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Cross-border set-off and debt-relief arrangements

by Valeria Khmelevskaya

Many foreign companies operating in Russia are faced with the need to settle their intercompany debts for the purposes of the subsequent sale/liquidation of the company, its financial rehabilitation or due to the sanctions-related inability to settle its debts otherwise. When it comes to intercompany settlements the companies are normally presented with two key options: set-off and debt-relief arrangements.


One of the options for settling intercompany debts of a Russian company is offsetting its debts against debts of a foreign shareholder. Debts under supply/ service agreements may be used. Furthermore, advance payments for goods/services that were ultimately not supplied/delivered by foreign suppliers/ providers to Russian customers may likewise be offset, while earlier they had to be returned to Russian bank accounts otherwise leading to severe fines.

Should there be no debts of a foreign shareholder, it may make a contribution to the assets of a Russian company in the amount of the latter’s outstanding debts with a consequent set-off of this contribution. However, the following risk must be considered.

De jure, such contribution is treated neutrally from a tax standpoint under the Russian law. At the same time, a number of clarifications of Russian authorities indicate that such arrangements may be treated as debt relief. Should the tax authority “requalify” the set-off arrangement as debt relief, what follows is an additional charge of profits tax (as a general rule, 20%) and imposition of a 20-40% fine and late payment interest. Moreover, depending on the additional tax amount the management of a Russian company may be held criminally liable (the threshold is RUB 15M).

A more favorable option for set-off could be to make a contribution to the share capital of a Russian company. However, if a shareholder is considered an “unfriendly person” (inter alia, EU and US companies) such operation would require a permission of the subcommission of the Government Commission for Control over the foreign investments in the Russian Federation as it is considered a restricted “transaction with shares”.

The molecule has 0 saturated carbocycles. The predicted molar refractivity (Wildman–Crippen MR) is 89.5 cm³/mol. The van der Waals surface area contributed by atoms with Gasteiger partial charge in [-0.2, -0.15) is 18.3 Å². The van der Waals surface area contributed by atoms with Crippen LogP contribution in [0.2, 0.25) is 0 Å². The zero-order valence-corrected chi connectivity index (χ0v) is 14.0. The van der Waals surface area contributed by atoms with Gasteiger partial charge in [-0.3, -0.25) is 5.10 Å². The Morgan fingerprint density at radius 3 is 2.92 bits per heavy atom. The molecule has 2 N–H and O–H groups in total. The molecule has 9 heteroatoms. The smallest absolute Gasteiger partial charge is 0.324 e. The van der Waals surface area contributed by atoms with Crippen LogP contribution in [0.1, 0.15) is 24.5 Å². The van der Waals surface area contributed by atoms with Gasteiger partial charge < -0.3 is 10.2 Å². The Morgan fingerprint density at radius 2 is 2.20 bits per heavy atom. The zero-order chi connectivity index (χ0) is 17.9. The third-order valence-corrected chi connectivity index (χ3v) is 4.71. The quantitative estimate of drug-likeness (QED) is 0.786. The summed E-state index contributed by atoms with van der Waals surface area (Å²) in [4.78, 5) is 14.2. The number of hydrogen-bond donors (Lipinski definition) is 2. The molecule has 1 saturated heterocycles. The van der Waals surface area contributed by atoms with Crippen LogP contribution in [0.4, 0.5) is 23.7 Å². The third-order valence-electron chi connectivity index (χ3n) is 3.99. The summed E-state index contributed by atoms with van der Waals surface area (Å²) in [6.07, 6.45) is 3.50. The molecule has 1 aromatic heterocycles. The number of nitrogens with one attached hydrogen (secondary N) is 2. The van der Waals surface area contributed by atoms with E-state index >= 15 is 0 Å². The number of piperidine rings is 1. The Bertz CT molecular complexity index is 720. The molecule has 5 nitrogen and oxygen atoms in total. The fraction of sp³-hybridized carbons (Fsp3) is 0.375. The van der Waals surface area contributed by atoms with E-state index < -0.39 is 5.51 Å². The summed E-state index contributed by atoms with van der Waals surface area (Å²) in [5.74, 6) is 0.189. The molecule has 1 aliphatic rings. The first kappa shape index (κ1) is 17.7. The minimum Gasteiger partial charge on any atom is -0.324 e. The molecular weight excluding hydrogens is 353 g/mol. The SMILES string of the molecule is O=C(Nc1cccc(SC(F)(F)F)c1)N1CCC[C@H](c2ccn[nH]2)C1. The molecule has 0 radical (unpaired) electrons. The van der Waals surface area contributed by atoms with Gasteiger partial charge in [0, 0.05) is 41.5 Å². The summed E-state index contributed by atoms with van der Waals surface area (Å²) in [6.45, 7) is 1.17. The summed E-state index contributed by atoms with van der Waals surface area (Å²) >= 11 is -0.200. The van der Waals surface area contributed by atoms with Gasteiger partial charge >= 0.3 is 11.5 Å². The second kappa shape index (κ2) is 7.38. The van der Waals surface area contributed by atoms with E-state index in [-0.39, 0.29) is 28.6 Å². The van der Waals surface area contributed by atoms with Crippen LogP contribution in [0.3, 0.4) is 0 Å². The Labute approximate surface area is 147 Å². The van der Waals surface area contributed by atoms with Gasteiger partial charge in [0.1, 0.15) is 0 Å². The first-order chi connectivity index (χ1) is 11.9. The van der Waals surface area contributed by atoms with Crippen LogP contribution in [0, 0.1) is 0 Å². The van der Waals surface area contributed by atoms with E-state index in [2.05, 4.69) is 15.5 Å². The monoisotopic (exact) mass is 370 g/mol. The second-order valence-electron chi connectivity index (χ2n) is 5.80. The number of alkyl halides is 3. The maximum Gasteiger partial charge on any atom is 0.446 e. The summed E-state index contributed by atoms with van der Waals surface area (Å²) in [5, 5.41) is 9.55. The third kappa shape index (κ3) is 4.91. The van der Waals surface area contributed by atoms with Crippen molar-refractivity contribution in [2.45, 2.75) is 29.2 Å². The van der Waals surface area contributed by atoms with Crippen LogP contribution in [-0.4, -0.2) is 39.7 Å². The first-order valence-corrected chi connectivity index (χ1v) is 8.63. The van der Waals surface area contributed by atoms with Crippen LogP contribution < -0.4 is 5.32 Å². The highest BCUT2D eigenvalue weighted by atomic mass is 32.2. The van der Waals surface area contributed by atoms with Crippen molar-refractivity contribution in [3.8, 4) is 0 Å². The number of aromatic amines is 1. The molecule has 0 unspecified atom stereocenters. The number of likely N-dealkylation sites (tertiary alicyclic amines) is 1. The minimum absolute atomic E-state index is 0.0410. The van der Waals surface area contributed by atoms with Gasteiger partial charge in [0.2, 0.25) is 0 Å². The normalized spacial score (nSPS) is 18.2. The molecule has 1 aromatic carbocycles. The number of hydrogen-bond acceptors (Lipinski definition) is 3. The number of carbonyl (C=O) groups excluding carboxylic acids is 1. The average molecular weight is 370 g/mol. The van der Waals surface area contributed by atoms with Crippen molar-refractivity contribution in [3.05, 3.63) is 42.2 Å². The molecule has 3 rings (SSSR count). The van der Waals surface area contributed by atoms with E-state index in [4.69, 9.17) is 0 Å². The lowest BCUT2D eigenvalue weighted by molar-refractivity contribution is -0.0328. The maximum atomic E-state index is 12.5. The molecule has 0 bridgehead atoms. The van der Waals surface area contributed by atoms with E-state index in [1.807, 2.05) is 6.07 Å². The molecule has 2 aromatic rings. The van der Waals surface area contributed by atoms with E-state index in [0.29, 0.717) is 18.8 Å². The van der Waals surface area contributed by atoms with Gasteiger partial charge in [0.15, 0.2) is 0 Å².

Debt relief

Unlike contribution to the assets of a Russian company debt relief is generally treated as a taxable event under Russian law. The amount of debt forgiven is generally considered as taxable non- operating income of a debtor and is therefore subject to 20% profits tax. At the same time this leads to no risks as was described above in regard to set-off.

If the company forgives the debt to a Russian company in which it owns a ≥50% share and the debt has been accrued in connection with provision of funds or transfer of goods/property rights that are retained in property for at least a year the debt amount is not considered taxable income of a Russian company. At the same time, this exemption notably does not apply to debt amounts under loan agreements. In 2022 such debt amounts forgiven by foreign company were exempt from taxation but this exemption was not extended for 2023, however, prolongation of the exemption for 2023 is awaited, still possible and could be introduced retroactively.

Photo: Nikolai Sorokin - 

08 May 2023

Valeria Khmelevskaya

KBK Accounting, Partner, Tax Advisor (RF)

KBK Accounting